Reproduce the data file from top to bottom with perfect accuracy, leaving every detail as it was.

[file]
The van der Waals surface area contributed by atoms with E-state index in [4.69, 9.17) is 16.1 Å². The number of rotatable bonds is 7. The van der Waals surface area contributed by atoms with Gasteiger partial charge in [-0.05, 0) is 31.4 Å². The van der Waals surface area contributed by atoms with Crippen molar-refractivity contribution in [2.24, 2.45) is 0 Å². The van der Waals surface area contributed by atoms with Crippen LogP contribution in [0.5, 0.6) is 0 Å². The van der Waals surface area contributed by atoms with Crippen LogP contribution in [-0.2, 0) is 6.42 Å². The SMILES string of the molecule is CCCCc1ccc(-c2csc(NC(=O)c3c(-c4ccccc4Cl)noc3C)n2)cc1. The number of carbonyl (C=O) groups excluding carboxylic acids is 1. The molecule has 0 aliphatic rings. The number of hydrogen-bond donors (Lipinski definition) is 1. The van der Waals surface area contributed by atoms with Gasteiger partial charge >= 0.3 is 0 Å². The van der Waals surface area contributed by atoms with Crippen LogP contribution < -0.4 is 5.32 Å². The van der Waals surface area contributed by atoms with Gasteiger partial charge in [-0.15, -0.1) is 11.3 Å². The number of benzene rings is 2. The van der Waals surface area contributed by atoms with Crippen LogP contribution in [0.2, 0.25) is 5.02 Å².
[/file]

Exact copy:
The van der Waals surface area contributed by atoms with E-state index in [4.69, 9.17) is 16.1 Å². The number of rotatable bonds is 7. The van der Waals surface area contributed by atoms with Gasteiger partial charge in [-0.05, 0) is 31.4 Å². The van der Waals surface area contributed by atoms with Crippen molar-refractivity contribution in [2.24, 2.45) is 0 Å². The van der Waals surface area contributed by atoms with Crippen LogP contribution in [0.5, 0.6) is 0 Å². The van der Waals surface area contributed by atoms with Crippen LogP contribution in [-0.2, 0) is 6.42 Å². The SMILES string of the molecule is CCCCc1ccc(-c2csc(NC(=O)c3c(-c4ccccc4Cl)noc3C)n2)cc1. The number of carbonyl (C=O) groups excluding carboxylic acids is 1. The molecule has 0 aliphatic rings. The number of hydrogen-bond donors (Lipinski definition) is 1. The van der Waals surface area contributed by atoms with Gasteiger partial charge >= 0.3 is 0 Å². The van der Waals surface area contributed by atoms with Crippen LogP contribution < -0.4 is 5.32 Å². The van der Waals surface area contributed by atoms with Gasteiger partial charge in [-0.15, -0.1) is 11.3 Å². The number of benzene rings is 2. The van der Waals surface area contributed by atoms with Crippen LogP contribution in [0.2, 0.25) is 5.02 Å².